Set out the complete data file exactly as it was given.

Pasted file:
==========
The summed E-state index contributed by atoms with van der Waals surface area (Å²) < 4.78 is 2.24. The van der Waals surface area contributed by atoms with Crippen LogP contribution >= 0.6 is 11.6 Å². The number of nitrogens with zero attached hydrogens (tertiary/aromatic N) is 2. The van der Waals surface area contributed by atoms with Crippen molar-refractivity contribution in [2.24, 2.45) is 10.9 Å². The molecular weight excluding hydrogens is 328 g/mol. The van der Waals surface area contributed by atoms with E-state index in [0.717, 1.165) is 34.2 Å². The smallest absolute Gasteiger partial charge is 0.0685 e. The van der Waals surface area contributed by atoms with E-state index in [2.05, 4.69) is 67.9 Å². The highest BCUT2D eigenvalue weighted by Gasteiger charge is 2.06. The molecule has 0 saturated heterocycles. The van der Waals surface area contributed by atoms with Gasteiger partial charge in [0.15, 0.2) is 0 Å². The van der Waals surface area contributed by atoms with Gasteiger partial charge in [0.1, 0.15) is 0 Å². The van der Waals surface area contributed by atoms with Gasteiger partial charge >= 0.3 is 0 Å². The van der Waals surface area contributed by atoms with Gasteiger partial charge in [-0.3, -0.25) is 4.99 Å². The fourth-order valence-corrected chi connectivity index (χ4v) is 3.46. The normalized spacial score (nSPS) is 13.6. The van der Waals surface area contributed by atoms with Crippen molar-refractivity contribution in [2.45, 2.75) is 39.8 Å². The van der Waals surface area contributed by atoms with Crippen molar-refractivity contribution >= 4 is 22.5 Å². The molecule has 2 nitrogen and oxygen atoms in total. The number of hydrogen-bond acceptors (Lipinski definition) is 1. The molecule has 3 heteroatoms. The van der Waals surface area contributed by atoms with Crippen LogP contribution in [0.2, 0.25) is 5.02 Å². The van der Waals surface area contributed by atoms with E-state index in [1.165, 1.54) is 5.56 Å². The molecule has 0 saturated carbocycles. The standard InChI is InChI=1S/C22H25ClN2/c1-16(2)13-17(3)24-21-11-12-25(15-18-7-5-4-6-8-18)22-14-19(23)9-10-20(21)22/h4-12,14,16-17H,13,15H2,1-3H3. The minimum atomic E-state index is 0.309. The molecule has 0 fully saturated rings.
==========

The summed E-state index contributed by atoms with van der Waals surface area (Å²) < 4.78 is 2.24. The van der Waals surface area contributed by atoms with Crippen LogP contribution >= 0.6 is 11.6 Å². The number of nitrogens with zero attached hydrogens (tertiary/aromatic N) is 2. The van der Waals surface area contributed by atoms with Crippen molar-refractivity contribution in [2.24, 2.45) is 10.9 Å². The molecular weight excluding hydrogens is 328 g/mol. The van der Waals surface area contributed by atoms with E-state index in [0.717, 1.165) is 34.2 Å². The smallest absolute Gasteiger partial charge is 0.0685 e. The van der Waals surface area contributed by atoms with E-state index in [2.05, 4.69) is 67.9 Å². The highest BCUT2D eigenvalue weighted by Gasteiger charge is 2.06. The molecule has 0 saturated heterocycles. The van der Waals surface area contributed by atoms with Gasteiger partial charge in [0.15, 0.2) is 0 Å². The van der Waals surface area contributed by atoms with Gasteiger partial charge in [0.1, 0.15) is 0 Å². The van der Waals surface area contributed by atoms with Gasteiger partial charge >= 0.3 is 0 Å². The van der Waals surface area contributed by atoms with Gasteiger partial charge in [-0.3, -0.25) is 4.99 Å². The fourth-order valence-corrected chi connectivity index (χ4v) is 3.46. The normalized spacial score (nSPS) is 13.6. The van der Waals surface area contributed by atoms with Crippen molar-refractivity contribution in [2.45, 2.75) is 39.8 Å². The van der Waals surface area contributed by atoms with Crippen molar-refractivity contribution >= 4 is 22.5 Å². The molecule has 2 nitrogen and oxygen atoms in total. The number of hydrogen-bond acceptors (Lipinski definition) is 1. The molecule has 3 heteroatoms. The van der Waals surface area contributed by atoms with Crippen LogP contribution in [0.2, 0.25) is 5.02 Å². The van der Waals surface area contributed by atoms with E-state index in [1.165, 1.54) is 5.56 Å². The molecule has 0 saturated carbocycles. The standard InChI is InChI=1S/C22H25ClN2/c1-16(2)13-17(3)24-21-11-12-25(15-18-7-5-4-6-8-18)22-14-19(23)9-10-20(21)22/h4-12,14,16-17H,13,15H2,1-3H3. The minimum atomic E-state index is 0.309. The molecule has 0 fully saturated rings.